[CQ-Contest] Self spotting rationale
K1TTT at ARRL.NET
Fri Jul 31 06:22:28 PDT 2009
Add a couple more things... the cluster software varies by node. Some nodes
automatically filter out spots where the spotter and spottee are the same,
that would force self-spotters to use a different call to spot themselves to
reach all nodes. Many nodes also drop spots for the same station on or near
the same frequency within so many minutes, usually 5 to 15 minutes and some
small tuning range, this limits the number of duplicate spots that are
useful and essentially caps the spotting rate for any one station. There
are also still some slow links in the network, so very high spotting rates
even now during contests back up certain connections causing their spots to
be dropped due to age limitations, i think most nodes will not process a
spot that is too old. And then of course there are the self appointed dx
spotting cops who will harass anyone who spots themselves, in a contest or
not, or who make too many spots for 'common' stuff, which most self spotters
would likely be since rare stations get spotted enough anyway.
David Robbins K1TTT
e-mail: mailto:k1ttt at arrl.net
AR-Cluster node: 145.69MHz or telnet://dxc.k1ttt.net
> -----Original Message-----
> From: Robert Chudek - K0RC [mailto:k0rc at citlink.net]
> Sent: Thursday, July 30, 2009 17:28
> To: cq-contest at contesting.com
> Subject: [CQ-Contest] Self spotting rationale
> Art, K3KU said:
> "Packet, Skimmer, Call History Databases, Dueling CQ's... C**p!! Who
> needs musicians, Martha? Just wind up the player piano!"
> KØRC says:
> "But there's a strong market for both manual and player pianos. Why would
> anyone buying a manual piano want to "judge" how the player piano should
> operate? Isn't that why there is both assisted and unassisted contest
> categories in the first place?"
> Doug, KR2Q said:
> "If I want to test the waters on 10 meters (whether I'm qrp or a big M/M),
> wouldn't it be far
> more "efficient" for me to simply spot myself? That is not the basis of
> contesting. If you
> can be "loud" and gather a crowd and some of them happen to spot you,
> fine. But initiating
> it yourself? Totally different."
> KØRC says:
> "Absolutely it would be far more efficient to simply spot yourself. I
> thought creating separate categories WAS to define several different
> 'basis for contesting.' Why would you, as an unassisted participant, care
> whether an assisted operator could spot themselves or not? As you state,
> assisted and non-assisted are totally different."
> Yuri, K3Bu said:
> "Besides, wouldn't it be "fun" if everyone spotted themselves? Talking
> about overload. Maybe we do not need radios, just click on internet or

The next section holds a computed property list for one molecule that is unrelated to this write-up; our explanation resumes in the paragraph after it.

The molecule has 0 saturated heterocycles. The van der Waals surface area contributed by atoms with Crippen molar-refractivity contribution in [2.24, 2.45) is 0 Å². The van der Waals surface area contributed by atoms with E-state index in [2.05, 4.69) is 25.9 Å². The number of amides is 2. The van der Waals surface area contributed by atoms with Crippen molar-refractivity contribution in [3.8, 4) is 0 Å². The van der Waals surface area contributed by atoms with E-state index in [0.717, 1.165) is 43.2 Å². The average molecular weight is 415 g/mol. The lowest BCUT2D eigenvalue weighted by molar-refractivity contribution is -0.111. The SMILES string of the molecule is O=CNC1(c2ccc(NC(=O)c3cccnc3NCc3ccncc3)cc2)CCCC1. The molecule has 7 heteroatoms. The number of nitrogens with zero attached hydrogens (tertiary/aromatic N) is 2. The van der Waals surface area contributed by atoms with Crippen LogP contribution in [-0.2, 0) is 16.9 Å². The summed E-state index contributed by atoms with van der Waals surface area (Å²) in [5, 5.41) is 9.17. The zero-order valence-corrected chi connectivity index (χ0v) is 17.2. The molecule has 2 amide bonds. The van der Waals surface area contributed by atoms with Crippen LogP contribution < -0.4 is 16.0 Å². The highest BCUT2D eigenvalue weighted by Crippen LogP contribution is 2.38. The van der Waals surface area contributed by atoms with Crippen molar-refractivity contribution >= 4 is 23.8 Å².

> have skimmer and clicker do it for us?"
> KØRC says:
> "I seriously doubt you could overload the internet. Terabytes of data are
> transported worldwide ever second. Granted, some of the spotting network
> nodes may need to be 'supercharged', but the software tools are already in
> place that eliminates duplicate spots, regions, call areas, etc.
> "Isn't the basic idea of the spotting network to alert the assisted
> contesters 'who's on and where'? My basic question remains, why are we
> putting artificial limits on generating this information? Why do you care
> who creates the spot in the first place? These arcane rules are creating
> additional consternation about 'cheating.'
> Mike, N3LI said:
> "In addition, the DX clusters are there for DX'ers. That they get hijacked
> by contesters is one thing, but when we talk about posting bogus info, or
> to bring them down, that's not a good thing.
> KØRC says:
> "WHY does this myth continue to be perpetuated? The original DXCluster
> software was created by contesters (Dick Newell - AK1A, et. al.) to help
> contesters during contests. It had nothing to do with casual, daily DXing.
> I know first hand because I ran one of the original 3 networked contest
> nodes in the Minneapolis, MN area. I still have the license, software
> disks, SysOp manual, TNC's and hardware from those purchases."
> Nobody said:
> "What about the new Xtreme category?"
> KØRC says:
> "I'm so glad you asked! Maybe this is the category to first allow self-
> spotting to 'see how it goes', along with all the other innovative
> technology advancements.
> "But my basic question remains unanswered. WHY, if the spotting network
> can be used in (most) assisted categories, can't a station advertise they
> are on a particular band and mode - looking for contacts. The recipients
> of the spots STILL need a receiver to actually hear the signal and
> exchange a contest report in both directions on the airwaves. This has
> nothing to do with "Internet Contesting," which is a completely different
> "I am still not convinced there is a logical, rational reason why you
> cannot self spot in the assisted category during a contest. And as another
> group member pointed out, self-spotting brings the wrath from some network
> users even during non-contesting times."
> 73 de Bob - KØRC in MN
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